“Just like a Canadian to bring a knife to a gun fight” – with apologies to Malone (Sean Connery) in the Untouchables film
This week the three partners of NAFTA held their first meeting to negotiate revisions to the agreement. The US has led with a salvo of 17 pages of requirements. Some were cleaning up the dust bunnies of the 22 year old agreement. Others were meant to tilt the playing field in the US favour.
Robert Lighthizer, the US trade Czar kicked of the meeting with a ringing condemnation of the deal and let Canada know that this wasn’t a “tweaking exercise”!
In response to the US salvo, Canada released its own list of 10 priorities. They are listed at the end of this post.
The Americans response is likely to be “good luck with that” for some of Canada’s idealistic demands.
Severely Normal Albertans will find that there isn’t much on Canada’s list that defends our economic interests. One of Canada’s main global competitive strengths is its natural resources – yet nothing in Canada’s list defends them.
- Nothing in response to the vague US commentary on energy.
- Or defending unlimited duty free beef exports (Canada export $3.0 billion and imports $1.0 billion).
- Nothing on ‘country of origin’ labeling that costs Canadian beef industry $600 million annually and has been ruled “unfair” by the World Trade Organization.
- Nothing on the softwood lumber issue (presumably the parties want to solve it outside NAFTA negotiations).
A Political Perspective
Some observers with a political perspective think that the US will mainly focus on Mexico’s cheap labor advantage and an aggressive “Buy America” agenda. There is a line of thinking that the Trump administration, in need of a political win, will play hardball with its smaller neighbours.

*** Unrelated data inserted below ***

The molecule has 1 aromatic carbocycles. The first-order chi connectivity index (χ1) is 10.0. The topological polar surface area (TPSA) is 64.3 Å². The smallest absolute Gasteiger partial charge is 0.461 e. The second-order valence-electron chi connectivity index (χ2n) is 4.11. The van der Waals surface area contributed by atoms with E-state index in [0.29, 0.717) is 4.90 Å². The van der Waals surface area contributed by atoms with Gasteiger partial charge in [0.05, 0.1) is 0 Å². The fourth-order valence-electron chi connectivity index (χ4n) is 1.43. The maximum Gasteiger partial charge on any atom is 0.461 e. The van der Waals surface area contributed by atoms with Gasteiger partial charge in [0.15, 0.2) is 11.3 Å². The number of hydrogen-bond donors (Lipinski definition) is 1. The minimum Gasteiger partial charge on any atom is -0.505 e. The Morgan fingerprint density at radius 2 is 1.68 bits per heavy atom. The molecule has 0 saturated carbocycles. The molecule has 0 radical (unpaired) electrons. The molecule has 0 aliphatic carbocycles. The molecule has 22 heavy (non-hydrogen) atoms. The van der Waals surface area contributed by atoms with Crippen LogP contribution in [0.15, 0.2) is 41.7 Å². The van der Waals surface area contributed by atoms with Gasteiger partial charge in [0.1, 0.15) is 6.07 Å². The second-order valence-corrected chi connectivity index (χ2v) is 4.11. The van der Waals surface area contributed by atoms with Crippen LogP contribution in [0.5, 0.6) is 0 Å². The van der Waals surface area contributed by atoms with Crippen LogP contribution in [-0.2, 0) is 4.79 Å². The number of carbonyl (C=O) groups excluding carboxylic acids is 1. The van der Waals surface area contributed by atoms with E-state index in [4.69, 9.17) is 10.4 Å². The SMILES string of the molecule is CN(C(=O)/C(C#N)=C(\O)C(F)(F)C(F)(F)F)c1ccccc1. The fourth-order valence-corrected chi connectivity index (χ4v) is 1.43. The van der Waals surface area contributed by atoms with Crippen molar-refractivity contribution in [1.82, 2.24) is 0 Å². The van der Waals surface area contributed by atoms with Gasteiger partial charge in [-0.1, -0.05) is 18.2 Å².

Canada can expect to have it borders pried open for internet retail sales, grains, and the banking and communication industries.
Canada’s supply managed sectors like milk, poultry and wine are going to be challenged.
The US will also want trade disputes settled in a way that tilts the table in favours of the US.
A Trade Perspective
The veterans in the trade negotiation business are somewhat more optimistic about Canada’s interests:
They note that Canada and the US are each others biggest trading partners and the economies are integrated in many ways so radical changes will harm both countries and consumers.
There have been not major job shifts to Canada from the US thus Canada is less a target than Mexico.
Some language in the US documents mirrors the language from the defunct Trans Pacific Partnership (which Canada liked).
The updating of NAFTA to the digital age will increase efficiencies in logistics.
Easier movement of professionals between countries will be a win for everyone.
Canada’s Wish List
- A new chapter on labour standards. (Increase Mexican wages, so auto plants in the other countries more competitive).
- A new chapter on environmental standards. A reference to climate change and to ensure no country weakens environmental protection to attract investment. climate change.
- A new chapter on gender rights.
- A new chapter on Indigenous rights.
- Reforms to the investor-state dispute settlement process. (so Canada can nix investments it judges are not in the national interest).
- Expand procurement opportunities of government contracts. Canada wants access to construction projects at the state and local level.
- Update the list of professions that can move freely between countries for work.
- Protect Canada’s supply-management system for dairy and poultry.
- Protect cultural exemptions including broadcasting and publishing.
- Maintain an indepentant process to deal with anti-dumping and countervailing disputes.